Setting off its second nuclear test this week, North Korea proclaimed as loudly as it knows how that it is determined to be recognized as a nuclear power and has no intention whatsoever of relinquishing its hard-won nuclear deterrent.
Given that, has the time come for the United States to put aside its faith in “six-party talks” among North and South Korea, China, Russia, Japan and the United States in favor of something stronger — as in encouraging the North’s principal regional enemies to trump the North by developing their own nuclear deterrents? Or, if not overtly encouraging them, at least looking the other way much as Washington has done regarding Israel?
Considered technologically capable of developing nuclear weapons quickly, Japan and South Korea have eschewed that path up to now and relied on the U.S. nuclear umbrella.
However, in the wake of Monday’s test, Yoshihisa Komori, a commentator sometimes called the “Rush Limbaugh of Japan,” echoed recent calls from elsewhere on the Japanese right that his countrymen at least debate exercising the nuclear option.
Meanwhile the conservative Seoul daily Chosun Ilbo suggested that South Korea, despite previous commitments to the contrary, “now requires a deterrent.”
“If North Korea continues its tests without any limitations we will soon face a country that has a nuclear warhead on an intercontinental ballistic missile,” Chosun Ilbo worried in an editorial. “It would then be in a completely different class from South Korea. It would want to be treated as a nuclear power by the international community ... and would attempt to alter the fate of the South by touting its superiority on the Korean Peninsula.”
The argument has force. Becoming a nuclear power for Kim Jong Il is, among other things, a way of strengthening the domestic prestige — and securing the survival — of a regime that has no realistic prospect of creating prosperity for its subjects, or even providing them enough to eat.
If Japan and South Korea used their vastly superior resources to out-nuke North Korea, where would that leave the legitimacy Kim and his cohorts think they are gaining from their own program, and how much longer could the regime last?
But as emotionally satisfying as it might be for the United States to thumb its nose at the persistently and exasperatingly provocative Kim by encouraging its neighbors to stand up to him on his own terms, former State Department Korea desk chief David Straub cautions that it would likely backfire.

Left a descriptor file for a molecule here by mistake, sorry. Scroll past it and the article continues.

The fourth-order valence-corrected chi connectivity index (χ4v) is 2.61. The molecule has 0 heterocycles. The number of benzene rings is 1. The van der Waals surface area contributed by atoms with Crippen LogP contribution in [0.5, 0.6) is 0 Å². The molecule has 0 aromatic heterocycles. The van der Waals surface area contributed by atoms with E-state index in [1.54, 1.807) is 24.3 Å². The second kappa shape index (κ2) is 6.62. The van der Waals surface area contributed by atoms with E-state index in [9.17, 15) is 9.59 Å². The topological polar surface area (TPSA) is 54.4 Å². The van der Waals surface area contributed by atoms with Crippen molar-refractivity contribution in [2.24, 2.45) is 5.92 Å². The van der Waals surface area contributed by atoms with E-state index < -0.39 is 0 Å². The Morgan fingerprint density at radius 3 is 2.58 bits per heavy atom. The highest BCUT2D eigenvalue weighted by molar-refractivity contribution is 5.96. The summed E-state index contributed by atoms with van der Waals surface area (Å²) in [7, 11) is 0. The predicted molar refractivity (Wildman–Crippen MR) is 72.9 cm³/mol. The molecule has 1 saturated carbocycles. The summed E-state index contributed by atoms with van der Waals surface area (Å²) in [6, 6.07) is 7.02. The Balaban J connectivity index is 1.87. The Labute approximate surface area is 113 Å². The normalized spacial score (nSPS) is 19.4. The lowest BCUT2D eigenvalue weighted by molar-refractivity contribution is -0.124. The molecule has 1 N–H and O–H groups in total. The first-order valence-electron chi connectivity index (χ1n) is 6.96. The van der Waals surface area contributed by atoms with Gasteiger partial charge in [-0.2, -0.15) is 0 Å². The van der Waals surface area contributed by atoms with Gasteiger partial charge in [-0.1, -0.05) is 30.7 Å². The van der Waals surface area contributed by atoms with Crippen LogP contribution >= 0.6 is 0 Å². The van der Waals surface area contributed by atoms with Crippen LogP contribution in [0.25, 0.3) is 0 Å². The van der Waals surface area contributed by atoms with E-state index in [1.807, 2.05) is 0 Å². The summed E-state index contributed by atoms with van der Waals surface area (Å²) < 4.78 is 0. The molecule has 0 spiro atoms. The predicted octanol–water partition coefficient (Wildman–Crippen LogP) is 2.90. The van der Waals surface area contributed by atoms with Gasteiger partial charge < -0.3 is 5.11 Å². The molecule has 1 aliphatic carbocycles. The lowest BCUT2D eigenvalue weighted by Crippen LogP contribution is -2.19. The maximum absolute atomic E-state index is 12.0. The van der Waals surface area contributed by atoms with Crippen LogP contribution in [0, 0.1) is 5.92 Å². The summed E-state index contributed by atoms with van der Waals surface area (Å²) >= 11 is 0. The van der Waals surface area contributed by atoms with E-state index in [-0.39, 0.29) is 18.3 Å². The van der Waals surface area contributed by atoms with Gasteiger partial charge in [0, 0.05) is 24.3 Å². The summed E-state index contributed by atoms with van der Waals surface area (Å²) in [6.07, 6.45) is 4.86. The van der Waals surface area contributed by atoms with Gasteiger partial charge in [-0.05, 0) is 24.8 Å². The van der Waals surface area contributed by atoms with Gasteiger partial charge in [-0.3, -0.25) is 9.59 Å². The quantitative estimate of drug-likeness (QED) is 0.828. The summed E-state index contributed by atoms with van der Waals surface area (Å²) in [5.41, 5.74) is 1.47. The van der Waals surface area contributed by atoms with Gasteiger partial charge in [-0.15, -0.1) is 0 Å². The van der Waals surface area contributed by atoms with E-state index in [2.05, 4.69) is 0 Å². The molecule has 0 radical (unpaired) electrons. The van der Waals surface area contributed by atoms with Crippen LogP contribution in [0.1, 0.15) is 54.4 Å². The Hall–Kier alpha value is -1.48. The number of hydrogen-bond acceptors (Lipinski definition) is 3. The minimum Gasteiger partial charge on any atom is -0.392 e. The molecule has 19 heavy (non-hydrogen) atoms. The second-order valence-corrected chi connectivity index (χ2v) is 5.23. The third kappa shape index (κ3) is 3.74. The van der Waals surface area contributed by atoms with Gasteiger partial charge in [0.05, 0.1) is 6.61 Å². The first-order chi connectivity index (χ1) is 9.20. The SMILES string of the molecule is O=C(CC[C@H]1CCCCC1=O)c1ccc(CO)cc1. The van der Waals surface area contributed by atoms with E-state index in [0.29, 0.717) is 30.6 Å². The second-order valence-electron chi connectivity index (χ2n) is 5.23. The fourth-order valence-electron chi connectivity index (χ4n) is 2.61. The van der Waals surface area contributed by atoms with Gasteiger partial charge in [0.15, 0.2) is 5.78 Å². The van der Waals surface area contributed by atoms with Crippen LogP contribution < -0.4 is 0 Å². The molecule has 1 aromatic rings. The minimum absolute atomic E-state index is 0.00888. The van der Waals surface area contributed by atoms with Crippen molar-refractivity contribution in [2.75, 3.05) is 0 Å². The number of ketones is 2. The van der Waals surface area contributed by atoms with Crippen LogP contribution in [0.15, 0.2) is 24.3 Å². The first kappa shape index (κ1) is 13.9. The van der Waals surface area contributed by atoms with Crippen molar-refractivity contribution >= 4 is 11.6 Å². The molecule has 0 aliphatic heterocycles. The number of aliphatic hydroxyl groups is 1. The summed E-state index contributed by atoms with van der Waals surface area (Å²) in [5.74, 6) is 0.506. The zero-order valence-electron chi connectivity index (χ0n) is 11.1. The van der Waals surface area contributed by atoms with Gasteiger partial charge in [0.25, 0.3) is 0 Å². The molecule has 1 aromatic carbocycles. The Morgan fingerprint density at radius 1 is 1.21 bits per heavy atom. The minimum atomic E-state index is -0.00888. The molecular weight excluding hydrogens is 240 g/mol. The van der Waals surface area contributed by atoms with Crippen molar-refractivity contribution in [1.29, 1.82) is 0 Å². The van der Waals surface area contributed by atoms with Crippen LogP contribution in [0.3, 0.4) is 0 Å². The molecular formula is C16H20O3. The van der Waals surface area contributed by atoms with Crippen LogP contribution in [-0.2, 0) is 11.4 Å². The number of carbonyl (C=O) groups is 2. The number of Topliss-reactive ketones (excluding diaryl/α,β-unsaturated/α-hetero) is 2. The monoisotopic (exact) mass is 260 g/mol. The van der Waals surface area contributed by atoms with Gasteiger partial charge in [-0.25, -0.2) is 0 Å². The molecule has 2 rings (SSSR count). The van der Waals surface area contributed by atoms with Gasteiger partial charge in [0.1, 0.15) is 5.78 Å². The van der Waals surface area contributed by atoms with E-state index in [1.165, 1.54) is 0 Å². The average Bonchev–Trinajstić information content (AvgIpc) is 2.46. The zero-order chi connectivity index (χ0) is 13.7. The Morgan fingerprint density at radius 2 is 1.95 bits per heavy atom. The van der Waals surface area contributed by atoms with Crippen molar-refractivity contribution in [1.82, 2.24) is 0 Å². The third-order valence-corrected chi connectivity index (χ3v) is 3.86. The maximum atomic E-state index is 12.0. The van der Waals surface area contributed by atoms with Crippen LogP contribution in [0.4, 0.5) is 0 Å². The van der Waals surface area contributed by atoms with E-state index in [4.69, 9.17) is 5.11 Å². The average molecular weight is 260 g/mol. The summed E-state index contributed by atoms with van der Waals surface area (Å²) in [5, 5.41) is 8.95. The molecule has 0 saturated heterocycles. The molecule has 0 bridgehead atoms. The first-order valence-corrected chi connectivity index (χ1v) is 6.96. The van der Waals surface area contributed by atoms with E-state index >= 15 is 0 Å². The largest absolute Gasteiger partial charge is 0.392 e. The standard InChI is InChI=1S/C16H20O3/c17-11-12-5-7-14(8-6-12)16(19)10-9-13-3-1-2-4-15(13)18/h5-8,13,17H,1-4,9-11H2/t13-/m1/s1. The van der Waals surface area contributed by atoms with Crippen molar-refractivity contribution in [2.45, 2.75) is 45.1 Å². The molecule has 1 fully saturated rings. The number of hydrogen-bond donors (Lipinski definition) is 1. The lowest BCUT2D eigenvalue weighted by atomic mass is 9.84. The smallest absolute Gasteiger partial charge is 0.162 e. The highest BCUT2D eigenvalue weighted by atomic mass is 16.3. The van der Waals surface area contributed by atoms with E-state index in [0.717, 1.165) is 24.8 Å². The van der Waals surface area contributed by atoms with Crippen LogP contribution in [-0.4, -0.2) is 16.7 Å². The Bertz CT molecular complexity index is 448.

The resulting increased tensions would probably bolster the regime internally even while driving it closer into the embrace of China, said Straub, now associate director of Korea studies at Stanford University’s Shorenstein Asia-Pacific Research Center, in an e-mail exchange.
Nuclear arms in the hands of South Korea and Japan, alarming China, could trigger a “massive” Northeast Asian arms race and at the same time tempt countries in other regions to step over the nuclear threshold, making a hash of international nonproliferation arrangements.
“In other words, I think that the medicine would be worse than the disease,” said Straub, who was a stalwart of the pro-engagement camp in the Bush administration’s internecine wars over North Korea policy.
A different view is that what is really needed is for China, which has been propping up the North Korean economy, to become concerned enough about the fallout from Kim’s nuclear adventurism to join in truly effective sanctions. Some conservatives including pundit Charles Krauthammer have been arguing that nothing would concentrate Beijing’s mind more than the prospect of a nuclear-armed Japan.
With the latest test, that notion is being examined more widely. Chris Nelson, whose influential Washington-based daily Nelson Report looks at policy issues affecting Asia, said in an e-mail that he agreed with all of Straub’s points but wondered whether Japanese nuclear armament was the “one strategic threat” that might outweigh what he said China now considers the primary threat: a “catastrophic collapse” of North Korea, spilling chaos across their shared border.
If South Korea “sounded serious, in turn prompting Japan to sound serious” about developing nuclear deterrents, “at that point, and that point only, might Beijing actually risk sanctions to bring down the Kim regime,” Nelson suggested, “at which point might the Kim regime, or its designated successor, finally be forced to enter into genuine leveraged buyout negotiations.”
Straub argued that a big problem with thus encouraging Japanese to debate going nuclear, as a ploy to affect Chinese priorities, would be controlling the process once it got started. Even raising the issue, he said, “unintentionally encourages the right-fringe in Japan.”
Nelson for his part acknowledged a boy-who-cried-“Wolf!” issue, saying there would be problems playing the Japan-South Korea nuclear card “because the Bushies went to that well way too many times with China on Japan.”
So what’s the alternative to answering Kim’s high-stakes gamble with a similarly risky roll of the dice? Straub asserted that “while North Korea’s having a small nuclear weapons program for some time to come — until the system finally gives way, which it will do eventually — is a serious problem, it can be managed.
“The United States can reaffirm its alliances and its nuclear umbrella,” Straub said. “The international community can limit North Korean access to international help. Missile defense will continue to be improved and expanded. Nonproliferation efforts can be redoubled.”
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